A churchyard management scheme was set up in 2018 and created a wildlife meadow, a designated area for ivy to grow, a wildlife walkway parallel to the Park Road boundary, a ‘left to grow’ area along the East boundary and a general encouragement of wild plant growth and cover around the churchyard perimeter to facilitate creature movement. Further developments along these lines developed over time with a view to the churchyard receiving classification as a ‘designated local wildlife area’. To help with the creation and future maintenance of these wildlife areas the St James’s Gardening Club, (open to all), was launched.  A tremendous amount of work was done during 2018-19 - read the The Churchyard during 2018 to find out about this work.

Some of the trees, shrubs and flowers growing in the churchyard have long been thought to have a symbolic meaning. They remind us of things connected with the Christian faith. The yew trees are slow-growing and very long-lived trees, so they have been looked upon as a symbol of immortality and therefore a suitable tree to be planted in the place where people are buried. The prickly leaves of the holly tree have often been thought of as a reminder of the crown of thorns which Jesus wore when he was crucified. The red berries are like drops of blood, and serve to remind us that Christ's blood was shed for us. Thus the holly tree has come to be known as a reminder of the Passion of Christ. Graveyards usually have yew trees and holly in them. Yew trees and holly are 'evergreens' - the leaves do not die in winter. These plants remind us that we can live for ever in heaven.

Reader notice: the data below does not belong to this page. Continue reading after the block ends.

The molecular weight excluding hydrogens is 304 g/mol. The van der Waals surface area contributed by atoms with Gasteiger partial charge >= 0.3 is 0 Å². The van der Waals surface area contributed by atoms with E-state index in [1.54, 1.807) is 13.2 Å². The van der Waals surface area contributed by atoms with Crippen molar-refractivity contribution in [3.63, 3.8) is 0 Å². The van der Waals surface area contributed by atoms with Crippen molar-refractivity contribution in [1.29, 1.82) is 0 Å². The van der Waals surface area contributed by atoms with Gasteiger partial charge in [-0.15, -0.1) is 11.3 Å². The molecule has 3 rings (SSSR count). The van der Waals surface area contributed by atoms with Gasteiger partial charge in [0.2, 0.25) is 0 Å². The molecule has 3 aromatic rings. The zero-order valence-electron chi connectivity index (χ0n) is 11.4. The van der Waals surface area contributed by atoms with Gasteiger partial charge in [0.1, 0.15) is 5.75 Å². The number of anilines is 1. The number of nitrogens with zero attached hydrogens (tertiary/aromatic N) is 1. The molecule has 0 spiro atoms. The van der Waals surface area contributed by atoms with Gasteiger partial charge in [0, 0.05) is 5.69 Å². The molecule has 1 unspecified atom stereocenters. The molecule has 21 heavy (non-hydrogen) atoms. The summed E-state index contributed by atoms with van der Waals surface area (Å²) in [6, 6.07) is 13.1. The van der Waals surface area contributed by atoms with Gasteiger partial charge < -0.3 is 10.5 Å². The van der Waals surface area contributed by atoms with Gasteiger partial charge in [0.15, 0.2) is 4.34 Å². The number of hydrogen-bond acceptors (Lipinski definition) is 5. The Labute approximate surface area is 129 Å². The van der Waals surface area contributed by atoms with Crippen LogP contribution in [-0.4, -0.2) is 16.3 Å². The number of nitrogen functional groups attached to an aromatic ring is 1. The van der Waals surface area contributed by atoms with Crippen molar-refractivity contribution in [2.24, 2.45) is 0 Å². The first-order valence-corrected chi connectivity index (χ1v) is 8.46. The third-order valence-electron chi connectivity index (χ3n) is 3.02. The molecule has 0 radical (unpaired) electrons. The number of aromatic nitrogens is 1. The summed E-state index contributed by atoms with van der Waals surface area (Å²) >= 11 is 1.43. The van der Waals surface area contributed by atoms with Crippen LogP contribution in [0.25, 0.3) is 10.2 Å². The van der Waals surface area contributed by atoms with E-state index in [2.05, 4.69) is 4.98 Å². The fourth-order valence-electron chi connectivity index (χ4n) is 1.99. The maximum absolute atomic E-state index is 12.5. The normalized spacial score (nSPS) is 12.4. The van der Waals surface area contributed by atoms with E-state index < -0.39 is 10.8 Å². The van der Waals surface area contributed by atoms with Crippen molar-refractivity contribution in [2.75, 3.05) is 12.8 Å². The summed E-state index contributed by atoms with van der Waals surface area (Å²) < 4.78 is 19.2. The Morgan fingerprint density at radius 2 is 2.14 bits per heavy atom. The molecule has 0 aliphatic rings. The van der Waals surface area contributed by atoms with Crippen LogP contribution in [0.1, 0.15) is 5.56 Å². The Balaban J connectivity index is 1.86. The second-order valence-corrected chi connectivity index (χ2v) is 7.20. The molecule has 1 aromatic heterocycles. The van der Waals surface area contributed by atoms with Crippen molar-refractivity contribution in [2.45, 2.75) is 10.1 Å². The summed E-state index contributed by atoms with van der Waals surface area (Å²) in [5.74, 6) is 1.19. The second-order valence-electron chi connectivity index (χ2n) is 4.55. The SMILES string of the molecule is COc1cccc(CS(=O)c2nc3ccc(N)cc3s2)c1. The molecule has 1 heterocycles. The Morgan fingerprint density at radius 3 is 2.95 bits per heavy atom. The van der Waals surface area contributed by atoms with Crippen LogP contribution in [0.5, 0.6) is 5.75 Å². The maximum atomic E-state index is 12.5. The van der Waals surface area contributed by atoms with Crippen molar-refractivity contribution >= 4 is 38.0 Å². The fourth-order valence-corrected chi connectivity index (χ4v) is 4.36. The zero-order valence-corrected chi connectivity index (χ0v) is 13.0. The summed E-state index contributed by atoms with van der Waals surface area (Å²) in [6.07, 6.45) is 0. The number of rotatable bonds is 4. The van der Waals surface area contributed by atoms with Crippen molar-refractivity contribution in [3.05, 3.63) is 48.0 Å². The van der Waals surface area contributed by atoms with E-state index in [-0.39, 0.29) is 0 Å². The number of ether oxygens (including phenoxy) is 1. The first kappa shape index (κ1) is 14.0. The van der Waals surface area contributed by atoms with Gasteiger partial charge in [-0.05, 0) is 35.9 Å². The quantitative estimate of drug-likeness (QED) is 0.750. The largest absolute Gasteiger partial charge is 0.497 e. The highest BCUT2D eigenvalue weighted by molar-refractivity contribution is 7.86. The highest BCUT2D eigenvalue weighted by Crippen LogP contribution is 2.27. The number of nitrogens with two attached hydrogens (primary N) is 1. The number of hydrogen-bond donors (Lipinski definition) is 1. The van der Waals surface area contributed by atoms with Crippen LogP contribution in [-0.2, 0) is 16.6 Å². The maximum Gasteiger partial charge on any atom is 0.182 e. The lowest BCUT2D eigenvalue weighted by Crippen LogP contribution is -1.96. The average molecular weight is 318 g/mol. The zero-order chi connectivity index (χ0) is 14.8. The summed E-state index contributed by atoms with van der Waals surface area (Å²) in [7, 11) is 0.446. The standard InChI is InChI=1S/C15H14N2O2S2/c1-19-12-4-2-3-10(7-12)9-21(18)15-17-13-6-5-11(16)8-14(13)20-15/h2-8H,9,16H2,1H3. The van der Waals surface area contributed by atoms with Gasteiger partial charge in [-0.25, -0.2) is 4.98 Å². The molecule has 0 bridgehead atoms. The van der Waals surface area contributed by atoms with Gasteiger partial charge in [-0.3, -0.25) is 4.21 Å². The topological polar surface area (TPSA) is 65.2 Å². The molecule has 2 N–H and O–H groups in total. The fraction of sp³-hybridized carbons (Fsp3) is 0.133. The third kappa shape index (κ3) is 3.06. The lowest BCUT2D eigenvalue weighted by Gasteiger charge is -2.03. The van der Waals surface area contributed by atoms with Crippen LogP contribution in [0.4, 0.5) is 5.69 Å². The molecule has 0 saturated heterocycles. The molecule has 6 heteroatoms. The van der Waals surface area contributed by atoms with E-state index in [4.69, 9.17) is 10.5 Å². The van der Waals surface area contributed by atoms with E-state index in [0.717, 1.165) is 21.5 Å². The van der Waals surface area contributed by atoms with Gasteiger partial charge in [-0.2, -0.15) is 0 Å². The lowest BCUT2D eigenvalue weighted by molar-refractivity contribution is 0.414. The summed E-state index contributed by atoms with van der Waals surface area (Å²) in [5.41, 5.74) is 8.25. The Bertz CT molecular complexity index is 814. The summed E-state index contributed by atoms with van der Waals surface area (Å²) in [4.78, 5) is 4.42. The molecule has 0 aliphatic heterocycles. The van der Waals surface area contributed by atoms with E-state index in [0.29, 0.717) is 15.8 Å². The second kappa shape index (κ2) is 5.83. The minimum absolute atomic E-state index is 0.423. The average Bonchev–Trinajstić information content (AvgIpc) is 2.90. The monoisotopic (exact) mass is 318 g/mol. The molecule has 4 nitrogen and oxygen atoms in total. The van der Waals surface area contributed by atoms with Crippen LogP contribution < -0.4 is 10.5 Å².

The daffodil and the lily remind us of everlasting life. Though the bulbs look dead when they are placed in the ground, new life springs within them and they blossom into beautiful flowers. So our church is decorated with such blooms especially at Easter time. The lily of the valley, with its white blossoms is a symbol of purity and humility, and it is often associated with Mary the mother of Jesus. The clover, being a three-leaved plant is an obvious symbol of the Holy Trinity. Each leaf has three parts, which are not three separate leaves, but one leaf. So likewise, God is God the Father, God the Son, and God the Holy Ghost; yet He is not three Gods, but one. The Christmas rose has been thought of as a reminder of the Nativity.

Find out more

Churchyard plan (document)
St James’s Gardening Club (photo album)
The Churchyard during 2018 (document)
Spring in the churchyard (photo album)
2006 Lych gate renovation (document)
Graves in the churchyard (document)
Churchyard records
The churchyard through the years